Most couples, when planning for a future with children, spend a great deal of time preparing for sleepless nights, dirty diapers, and toys underfoot. They read up on the safest car seats, the latest crib designs, and investigate pediatricians with more thoroughness than an online data-miner. But the one aspect of their future family that so many couples forget to plan ahead for is themselves.
According to research presented at the 2011 American Psychological Association by John Gottman, PhD, 67% of couples experience a distinct decrease in their marital satisfaction after having a baby. In fact, this phenomenon is so common that people have actually come to expect it, Gottman says. But what people often don’t realize is that this drop in marital satisfaction is most commonly manifested as increased fighting and negativity, which has a direct effect on the mental health of a child.
Gottman theorizes that babies raised in environments where the parents argue and fight regularly, grow up with greater chances of developing depression, poor social skills and behavioral disorders. In an effort to address this problem, Gottman and his wife, Julie Gottman, PhD, have spent twenty years studying the less than one third of couples who maintain their marital satisfaction after the birth of a baby.
The results of their studies have shown that there are three main areas of relationship satisfaction, namely: friendship and intimacy, constructive conflict, and shared meaning. By focusing on strengthening these three areas, couples can work to maintain their relationship satisfaction, and in turn, raise happier, healthier children.
Friendship and Intimacy:
A friendship is based on getting to know each other as people, as individuals and enjoying each other’s company. By spending time talking to each other about simple likes and dislikes, asking each other questions about opinions and experiences, a couple can focus on maintaining a foundation of friendship.
Increasing your understanding of your partner increases your appreciation of them. Spend time together. Talk about your lives. Ask each other questions and actually listen to the answers. This will help you to strengthen your friendship.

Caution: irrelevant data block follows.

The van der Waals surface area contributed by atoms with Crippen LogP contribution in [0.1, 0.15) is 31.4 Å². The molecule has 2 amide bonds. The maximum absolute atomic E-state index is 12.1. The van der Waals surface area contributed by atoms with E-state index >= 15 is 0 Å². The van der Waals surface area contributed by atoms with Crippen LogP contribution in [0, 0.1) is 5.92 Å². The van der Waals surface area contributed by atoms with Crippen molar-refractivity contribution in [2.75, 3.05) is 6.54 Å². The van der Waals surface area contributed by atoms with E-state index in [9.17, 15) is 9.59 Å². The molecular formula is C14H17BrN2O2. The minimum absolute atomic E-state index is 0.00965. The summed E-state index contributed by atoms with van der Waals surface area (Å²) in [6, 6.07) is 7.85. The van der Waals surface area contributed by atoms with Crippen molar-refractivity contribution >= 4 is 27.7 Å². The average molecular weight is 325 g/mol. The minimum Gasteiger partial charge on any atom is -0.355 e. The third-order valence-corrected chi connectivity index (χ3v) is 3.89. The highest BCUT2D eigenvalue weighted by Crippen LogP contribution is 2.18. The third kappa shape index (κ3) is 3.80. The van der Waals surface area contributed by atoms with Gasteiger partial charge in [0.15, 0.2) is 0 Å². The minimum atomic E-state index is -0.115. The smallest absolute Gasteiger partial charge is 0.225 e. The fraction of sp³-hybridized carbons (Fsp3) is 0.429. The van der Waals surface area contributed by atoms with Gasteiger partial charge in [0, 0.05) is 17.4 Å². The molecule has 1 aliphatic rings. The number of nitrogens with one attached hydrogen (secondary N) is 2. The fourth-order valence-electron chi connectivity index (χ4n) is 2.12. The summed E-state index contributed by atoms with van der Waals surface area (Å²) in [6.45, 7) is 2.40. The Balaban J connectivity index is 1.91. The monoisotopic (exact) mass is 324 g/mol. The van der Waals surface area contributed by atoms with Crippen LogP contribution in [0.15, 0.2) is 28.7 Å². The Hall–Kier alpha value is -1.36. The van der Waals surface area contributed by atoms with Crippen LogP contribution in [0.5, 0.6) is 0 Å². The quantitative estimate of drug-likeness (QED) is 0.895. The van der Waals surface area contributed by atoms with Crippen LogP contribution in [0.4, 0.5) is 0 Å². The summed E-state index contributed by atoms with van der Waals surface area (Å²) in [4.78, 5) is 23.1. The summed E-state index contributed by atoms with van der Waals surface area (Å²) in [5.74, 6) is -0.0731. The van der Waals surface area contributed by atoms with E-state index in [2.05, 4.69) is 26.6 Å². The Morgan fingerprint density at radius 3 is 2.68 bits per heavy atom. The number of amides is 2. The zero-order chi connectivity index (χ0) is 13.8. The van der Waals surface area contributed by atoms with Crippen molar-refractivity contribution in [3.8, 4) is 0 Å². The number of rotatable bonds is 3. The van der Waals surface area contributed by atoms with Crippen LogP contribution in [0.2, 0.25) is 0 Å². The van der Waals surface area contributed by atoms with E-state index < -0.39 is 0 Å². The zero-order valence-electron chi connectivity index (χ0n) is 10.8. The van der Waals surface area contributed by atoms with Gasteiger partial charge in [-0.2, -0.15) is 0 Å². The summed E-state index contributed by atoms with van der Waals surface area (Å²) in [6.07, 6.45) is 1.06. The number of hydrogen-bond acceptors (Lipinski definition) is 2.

Conflict is normal and can actually be healthy. But learning to argue a subject, or have a fight with your spouse in a way that doesn’t do irreparable damage to your relationship or to each other is critical for developing constructive techniques for conflict management.
Learning to approach difficult subjects in a way that doesn’t sound like a verbal attack, and working to focus on the subject at hand and not just your feelings about what is being discussed, will go a long way towards helping you and your spouse work through problems in a more positive way.
Developing what the Gottmans call “connection rituals” that help a couple develop a sense of mutual purpose in the life they share, makes a big difference in how happy they are in their relationship.
Simple routines like eating dinner together on a regular basis, a fixed weekend morning cuddle, or even family game nights once a week can provide a couple with a regular sense of significance to the passage of time in their daily life.
While everyone wants their marriage to be stronger and last for life, the reality is that it simply doesn’t happen that way for everyone. So, if you or a loved one are in a situation where you need the help of a family law attorney to help you work through a divorce, alimony issues or even issues with your visitation schedule, please call us at 517 886 1000. Our skilled family law attorneys are here 24/7 to provide advice and assistance.